Bureau of Reclamation, Cloudflare Radar, 2020 Census, More: Friday ResearchBuzz, October 2, 2020


Bureau of Reclamation: Reclamation launches online tool providing public access to water, power & environmental data . “The Bureau of Reclamation has launched an online tool that makes water, power and environmental data readily available to the public. The Reclamation Information Sharing Environment, also known as RISE, provides searchable data and maps in the West.”

Cloudflare Blog: Introducing Cloudflare Radar. “Each second, Cloudflare handles on average 18 million HTTP requests and 6 million DNS requests. With 1 billion unique IP addresses connecting to Cloudflare’s network we have one of the most representative views on Internet traffic worldwide. And by blocking 72 billion cyberthreats every day Cloudflare also has a unique position in understanding and mitigating Internet threats. Our goal is to help build a better Internet and we want to do this by exposing insights, threats and trends based on the aggregated data that we have.” I thought this might be a little crunchy for someone like me who isn’t directly involved in Internet security, but it’s fascinating.


The Hill: Judge begins contempt proceedings for Wilbur Ross over allegedly defying census order. “U.S. District Judge Lucy Koh, appointed by former President Obama, initiated contempt of court proceedings during a Tuesday hearing, accusing the Department of Commerce of disobeying her previous order, Bloomberg News reported. She set a hearing for the proceedings for Friday.”

CNBC: Facebook will ban ads that seek to delegitimize US election. “Facebook on Wednesday announced that it will not allow any ads on its service that seek to delegitimize the outcome of an election, including the upcoming U.S. election on Nov. 3.”

BetaNews: Microsoft releases PowerToys v0.23.0 with promise of new Video Conference utility. “PowerToys v0.23.0 is a release that focuses on ‘stability, localization and quality of life improvements’, and there are numerous fixes to the various the utilities that make up the suite. Unfortunately, there are no new tools in this version, but Microsoft has given an update about the upcoming Video Conference utility.”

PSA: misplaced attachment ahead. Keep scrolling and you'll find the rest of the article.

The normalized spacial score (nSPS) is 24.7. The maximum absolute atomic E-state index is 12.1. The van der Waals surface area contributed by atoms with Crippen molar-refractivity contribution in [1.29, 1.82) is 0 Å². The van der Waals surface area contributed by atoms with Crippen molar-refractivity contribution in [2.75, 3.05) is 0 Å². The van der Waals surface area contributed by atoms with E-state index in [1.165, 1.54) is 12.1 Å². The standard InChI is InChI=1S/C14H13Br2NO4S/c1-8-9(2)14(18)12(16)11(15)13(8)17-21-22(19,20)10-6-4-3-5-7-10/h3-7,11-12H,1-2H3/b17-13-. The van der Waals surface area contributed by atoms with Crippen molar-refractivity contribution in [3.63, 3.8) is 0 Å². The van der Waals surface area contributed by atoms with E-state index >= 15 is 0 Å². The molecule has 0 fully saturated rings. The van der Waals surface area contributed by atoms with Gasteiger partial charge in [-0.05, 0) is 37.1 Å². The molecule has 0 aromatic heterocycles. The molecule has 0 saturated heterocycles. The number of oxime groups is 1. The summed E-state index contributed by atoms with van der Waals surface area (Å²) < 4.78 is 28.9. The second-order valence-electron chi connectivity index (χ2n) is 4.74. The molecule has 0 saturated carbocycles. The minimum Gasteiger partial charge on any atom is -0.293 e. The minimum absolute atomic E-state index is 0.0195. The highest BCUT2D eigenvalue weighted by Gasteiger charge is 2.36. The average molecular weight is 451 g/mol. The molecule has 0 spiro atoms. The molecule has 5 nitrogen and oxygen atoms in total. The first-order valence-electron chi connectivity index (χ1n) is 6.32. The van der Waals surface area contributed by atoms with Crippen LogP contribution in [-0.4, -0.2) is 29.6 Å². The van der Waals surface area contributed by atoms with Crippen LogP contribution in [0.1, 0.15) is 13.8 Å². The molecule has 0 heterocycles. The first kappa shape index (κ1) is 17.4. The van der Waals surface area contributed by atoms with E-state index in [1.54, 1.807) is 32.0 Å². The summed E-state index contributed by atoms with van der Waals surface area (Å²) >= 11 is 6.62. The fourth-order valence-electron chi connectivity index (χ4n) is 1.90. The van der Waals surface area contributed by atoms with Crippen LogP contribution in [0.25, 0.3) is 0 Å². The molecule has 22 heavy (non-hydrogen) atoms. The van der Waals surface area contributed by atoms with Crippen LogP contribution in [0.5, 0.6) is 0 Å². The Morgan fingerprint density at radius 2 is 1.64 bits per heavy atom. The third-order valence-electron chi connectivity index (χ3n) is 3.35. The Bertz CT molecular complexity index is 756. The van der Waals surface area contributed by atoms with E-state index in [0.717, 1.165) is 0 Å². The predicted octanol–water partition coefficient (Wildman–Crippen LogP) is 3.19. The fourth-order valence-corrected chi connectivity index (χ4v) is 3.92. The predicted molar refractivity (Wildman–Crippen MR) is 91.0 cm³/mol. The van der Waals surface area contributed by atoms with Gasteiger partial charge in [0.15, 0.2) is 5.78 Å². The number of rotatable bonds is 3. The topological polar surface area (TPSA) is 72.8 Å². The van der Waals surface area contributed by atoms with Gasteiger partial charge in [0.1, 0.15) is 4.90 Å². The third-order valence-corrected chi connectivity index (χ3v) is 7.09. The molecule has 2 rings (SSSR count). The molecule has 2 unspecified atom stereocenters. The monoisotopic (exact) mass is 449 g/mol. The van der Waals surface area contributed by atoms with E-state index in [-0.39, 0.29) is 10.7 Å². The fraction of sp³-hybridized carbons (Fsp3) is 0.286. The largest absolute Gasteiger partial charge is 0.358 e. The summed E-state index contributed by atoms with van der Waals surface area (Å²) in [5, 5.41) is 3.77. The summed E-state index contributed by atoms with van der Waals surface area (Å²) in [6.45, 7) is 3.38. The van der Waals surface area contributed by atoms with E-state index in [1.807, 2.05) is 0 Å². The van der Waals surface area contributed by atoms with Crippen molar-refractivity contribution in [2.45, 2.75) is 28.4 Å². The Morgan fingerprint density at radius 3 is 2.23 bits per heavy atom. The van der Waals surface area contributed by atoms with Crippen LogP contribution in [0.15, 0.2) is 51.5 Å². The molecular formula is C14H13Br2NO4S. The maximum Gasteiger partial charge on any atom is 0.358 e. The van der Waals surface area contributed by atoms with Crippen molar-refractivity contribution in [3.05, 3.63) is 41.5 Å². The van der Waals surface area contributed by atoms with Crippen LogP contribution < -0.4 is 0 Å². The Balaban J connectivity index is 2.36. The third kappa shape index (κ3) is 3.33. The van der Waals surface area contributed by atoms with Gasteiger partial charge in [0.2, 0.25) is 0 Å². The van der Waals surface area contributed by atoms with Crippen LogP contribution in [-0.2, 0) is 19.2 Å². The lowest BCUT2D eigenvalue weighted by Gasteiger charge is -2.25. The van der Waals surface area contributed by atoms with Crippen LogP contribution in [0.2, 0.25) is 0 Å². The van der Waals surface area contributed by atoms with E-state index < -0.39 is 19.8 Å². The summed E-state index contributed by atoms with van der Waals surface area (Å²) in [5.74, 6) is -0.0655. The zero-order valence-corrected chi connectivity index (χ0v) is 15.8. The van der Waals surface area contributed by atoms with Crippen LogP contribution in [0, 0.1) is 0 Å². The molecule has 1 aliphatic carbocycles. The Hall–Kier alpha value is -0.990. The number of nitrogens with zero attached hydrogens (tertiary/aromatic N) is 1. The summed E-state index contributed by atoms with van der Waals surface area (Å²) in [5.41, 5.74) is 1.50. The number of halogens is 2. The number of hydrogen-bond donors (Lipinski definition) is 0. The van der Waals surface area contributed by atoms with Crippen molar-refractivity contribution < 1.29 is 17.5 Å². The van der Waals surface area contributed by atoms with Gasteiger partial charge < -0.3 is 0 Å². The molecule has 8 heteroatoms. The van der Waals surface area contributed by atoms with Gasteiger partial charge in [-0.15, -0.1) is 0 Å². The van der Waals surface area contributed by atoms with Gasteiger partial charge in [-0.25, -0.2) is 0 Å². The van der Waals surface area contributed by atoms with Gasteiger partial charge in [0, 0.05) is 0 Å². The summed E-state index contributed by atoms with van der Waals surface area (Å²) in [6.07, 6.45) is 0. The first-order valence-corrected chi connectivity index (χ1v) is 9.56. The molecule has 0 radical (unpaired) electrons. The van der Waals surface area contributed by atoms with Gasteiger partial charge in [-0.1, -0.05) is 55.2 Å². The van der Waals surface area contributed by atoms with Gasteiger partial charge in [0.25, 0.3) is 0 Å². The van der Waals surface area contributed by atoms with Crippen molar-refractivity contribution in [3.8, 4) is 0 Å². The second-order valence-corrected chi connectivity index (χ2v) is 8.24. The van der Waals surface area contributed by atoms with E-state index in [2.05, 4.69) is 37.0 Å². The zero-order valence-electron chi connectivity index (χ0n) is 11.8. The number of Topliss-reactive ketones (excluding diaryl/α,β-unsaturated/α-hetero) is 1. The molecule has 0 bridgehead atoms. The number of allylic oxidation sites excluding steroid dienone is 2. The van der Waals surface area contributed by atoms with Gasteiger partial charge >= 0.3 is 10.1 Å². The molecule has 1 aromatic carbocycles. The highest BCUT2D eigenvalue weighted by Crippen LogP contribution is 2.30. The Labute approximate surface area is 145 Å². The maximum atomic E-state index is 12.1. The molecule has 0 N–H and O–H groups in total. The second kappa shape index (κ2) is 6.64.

Lifehacker: How to Avoid Malware on TikTok and Instagram. “TikTok’s days as a viable social media platform might be numbered, at least in the U.S. (unless something changes before Trump’s recent executive order kills it for good), but the app still works for now, and its massive user base is as active as ever. And that includes shady app developers who are using the platform to spread scams and malware.”


Global Voices: Fearing the national security law, Hongkongers change their social media habits. “Between August 29 and September 1, The Stand News asked its readers, through a series of online polls, how the national security law impacted their lives. The results of the survey, in which 2,587 people took part, are published in this story, which comes along with interviews with protesters, journalists, civil servants, teachers, and others. We wanted to find out how they are managing their fear under the new draconian law.”

CNET: Facebook critics launch shadow oversight board. “A group of Facebook critics have created a shadow oversight board to appraise the social network’s content moderation decisions and other policies. The body, which announced its creation on Friday, will hold its first meeting [this] week, before Facebook’s own oversight board debuts.”

NBC News: QAnon leaders look to rebrand after tech crack downs. “Facing crackdowns from tech companies that limit the reach of their content, leaders in the QAnon conspiracy theory movement have been urging their followers to drop the ‘QAnon’ label from their wide-ranging conspiracy theories and simply refer to their fight against a fictitious cabal of powerful baby-eating politicians without their increasingly problematic branding.”


BetaNews: Source code for Windows XP and other Microsoft software leaks online. “Torrents have appeared online containing the source code for Windows XP, Windows 2000, and other software from Microsoft. Shared on the notorious 4chan, a collection of files approaching 50GB in size also include the source code for Windows Server 2003, Windows NT and MS DOS.”

World Trademark Review: Scams and spam: USPTO users face epidemic of spurious communications. “Suspicious advertising and fraudulent invoice campaigns targeting US trademark owners again appear to be a growing problem, with one victim claiming to have lost more than $30,000 after allegedly being scammed on freelance platform UpWork.”


Washington Post: Trump’s assault on Twitter is an attack on the First Amendment. “President Trump’s ongoing assault against Twitter may represent the most egregious violation of the First Amendment by a president since Richard M. Nixon went to war against this newspaper almost half a century ago. Given the stakes, reaction has been strangely muted. Perhaps Americans have become accustomed to the president’s tweets and don’t believe he would do violence to his primary communications platform. Perhaps people are weary of the ceaseless controversies around social media. Regardless, the seriousness of what’s happening and the threat it represents to one of our country’s most basic principles must be confronted.” Good morning, Internet…

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